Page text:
We invest most in the problem of the least importance.
Despite this, I do not want to believe that most of us agree with the idea that children are equivalent to animals, no matter what their family status. But, if I’m right, if we really value our children far over pets, why then do we honor and fund pets over orphans?
Let’s make a change.
During this November, be aware of the word “adoption.” Do honor to the many children and adults who have been grafted as equals into families by never perverting the word “adoption” to mean the owning of a pet. Finally, consider investing in something of real, lasting and eternal worth, “adoption.”
I personally know of no one in Pagosa who voted against these measures.
1. Colorado either has too many corrupt people, manipulating the ballots and defrauding Colorado citizens of their choice for less government taxes and spending, (Amendments 60, 61 and Proposition 101), acknowledging that life begins at … the beginning of “life,” Duh …(Amendment 62), and not wanting government to mandate our personal health care (Amendment 63); or
2. Colorado has far too many people who love taxes and spending, approve of the murder of unborn children, and need government babysitters and handouts in order to function ... people who actually voted against these measures. Wow, no wonder Colorado has such a bad reputation and our republic is in such trouble. Can it be any more pathetic in either case? If we roll over for this, we deserve exactly what we get, but you can be sure a major price is going to be paid for all this, and soon!
As I prepare to honor Veterans Day, I remind myself to also commemorate the original Armistice Day. It is also known as Remembrance Day and, by an act of Congress, is “a day dedicated to the cause of world peace.” I will take the traditional two minutes of silence “at the 11th hour of the 11th day of the 11th month” to honor and remember all those who bring an end to war and forge lasting and just peace.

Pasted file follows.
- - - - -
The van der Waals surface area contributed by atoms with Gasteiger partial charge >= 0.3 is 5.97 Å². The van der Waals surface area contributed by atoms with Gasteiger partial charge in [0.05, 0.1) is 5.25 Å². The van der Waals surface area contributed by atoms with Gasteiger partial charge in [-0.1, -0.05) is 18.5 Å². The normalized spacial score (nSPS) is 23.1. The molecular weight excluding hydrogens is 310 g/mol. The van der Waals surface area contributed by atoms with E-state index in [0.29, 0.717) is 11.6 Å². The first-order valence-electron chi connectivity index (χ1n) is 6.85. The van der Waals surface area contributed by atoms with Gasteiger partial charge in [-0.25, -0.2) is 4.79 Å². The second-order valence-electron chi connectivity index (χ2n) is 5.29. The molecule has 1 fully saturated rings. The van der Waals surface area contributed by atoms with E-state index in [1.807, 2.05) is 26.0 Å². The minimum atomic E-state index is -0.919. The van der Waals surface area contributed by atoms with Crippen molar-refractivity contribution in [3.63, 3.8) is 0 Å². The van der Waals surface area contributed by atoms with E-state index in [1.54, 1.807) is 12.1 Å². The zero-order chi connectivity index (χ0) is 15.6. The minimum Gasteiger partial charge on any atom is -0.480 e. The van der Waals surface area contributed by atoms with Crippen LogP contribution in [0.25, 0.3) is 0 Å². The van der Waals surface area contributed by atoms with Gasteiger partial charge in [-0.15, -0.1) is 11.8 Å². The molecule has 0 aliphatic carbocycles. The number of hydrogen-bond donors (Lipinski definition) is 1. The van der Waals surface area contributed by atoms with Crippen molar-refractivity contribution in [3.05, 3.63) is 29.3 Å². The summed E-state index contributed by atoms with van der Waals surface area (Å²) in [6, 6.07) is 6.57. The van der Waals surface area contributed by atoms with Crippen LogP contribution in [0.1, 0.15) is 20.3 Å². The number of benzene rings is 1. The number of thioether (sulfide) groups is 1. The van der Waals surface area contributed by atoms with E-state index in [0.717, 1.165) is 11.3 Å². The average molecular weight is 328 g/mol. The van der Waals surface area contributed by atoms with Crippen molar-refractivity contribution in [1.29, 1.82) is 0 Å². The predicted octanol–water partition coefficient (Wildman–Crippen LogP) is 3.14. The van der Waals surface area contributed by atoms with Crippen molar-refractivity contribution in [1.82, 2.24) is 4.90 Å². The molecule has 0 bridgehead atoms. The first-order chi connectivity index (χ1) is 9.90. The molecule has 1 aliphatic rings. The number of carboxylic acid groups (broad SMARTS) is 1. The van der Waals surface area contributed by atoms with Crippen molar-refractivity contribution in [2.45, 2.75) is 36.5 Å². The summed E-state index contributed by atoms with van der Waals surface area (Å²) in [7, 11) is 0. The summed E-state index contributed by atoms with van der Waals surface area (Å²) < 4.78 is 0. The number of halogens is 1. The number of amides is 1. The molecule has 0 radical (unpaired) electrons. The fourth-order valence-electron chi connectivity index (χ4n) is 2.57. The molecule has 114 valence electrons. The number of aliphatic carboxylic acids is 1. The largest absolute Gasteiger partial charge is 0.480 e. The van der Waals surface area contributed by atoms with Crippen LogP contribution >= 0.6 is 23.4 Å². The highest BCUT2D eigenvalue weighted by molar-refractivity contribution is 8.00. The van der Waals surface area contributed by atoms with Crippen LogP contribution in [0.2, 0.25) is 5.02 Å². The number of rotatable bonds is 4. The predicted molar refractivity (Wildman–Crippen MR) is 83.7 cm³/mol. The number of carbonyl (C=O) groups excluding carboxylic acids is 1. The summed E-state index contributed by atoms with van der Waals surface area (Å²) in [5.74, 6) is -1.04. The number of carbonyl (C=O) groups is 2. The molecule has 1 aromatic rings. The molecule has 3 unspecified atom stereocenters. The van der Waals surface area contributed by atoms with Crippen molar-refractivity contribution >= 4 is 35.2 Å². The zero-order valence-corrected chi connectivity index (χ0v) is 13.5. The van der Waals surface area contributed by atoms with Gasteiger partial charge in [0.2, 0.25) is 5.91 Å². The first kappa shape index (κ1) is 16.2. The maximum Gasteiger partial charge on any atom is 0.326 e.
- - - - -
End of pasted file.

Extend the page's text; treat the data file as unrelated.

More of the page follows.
The Tea Party/Republicans’ solutions to our problems treat the symptoms of the disease, not the disease.
The source of our problems is the free trade con game, energy and a war that costs two to three billion a month.
Don’t blame the people whose jobs have been exported for our economic problems.
It is time for the Republicans to decide which jobs they want to protect — the jobs in China or the jobs in the United States.
So, it seems, ”Out with the Old, In with the New” for Archuleta County. Well, maybe not entirely, I fear, if my experiences on Election Day are any indication. I, for one, have mixed feelings about the outcome, and not because some candidates I supported were less than victorious.
Last Tuesday, I headed downtown with the intention of holding my candidate’s sign at the Lewis Street light, as that corner seemed to be the site of much last-minute politicking. Then-candidate Michael Whiting approached, telling me he could really use my help in holding another sign for him there. I told him I’d make a deal: I’d hold his sign along with Fred’s for two hours if he’d later keep me informed of the voting results he’d said he’d be receiving throughout the evening from the clerk’s office. He agreed. Michael knew I’d voted for him, and he’d repeatedly boasted that he had, in his words, a “mole” in the office that was going to be reporting results to him regularly. He also knew I’d taken on the responsibility of reporting the results to other Democrats, so my interest did not spring from simply personal curiosity.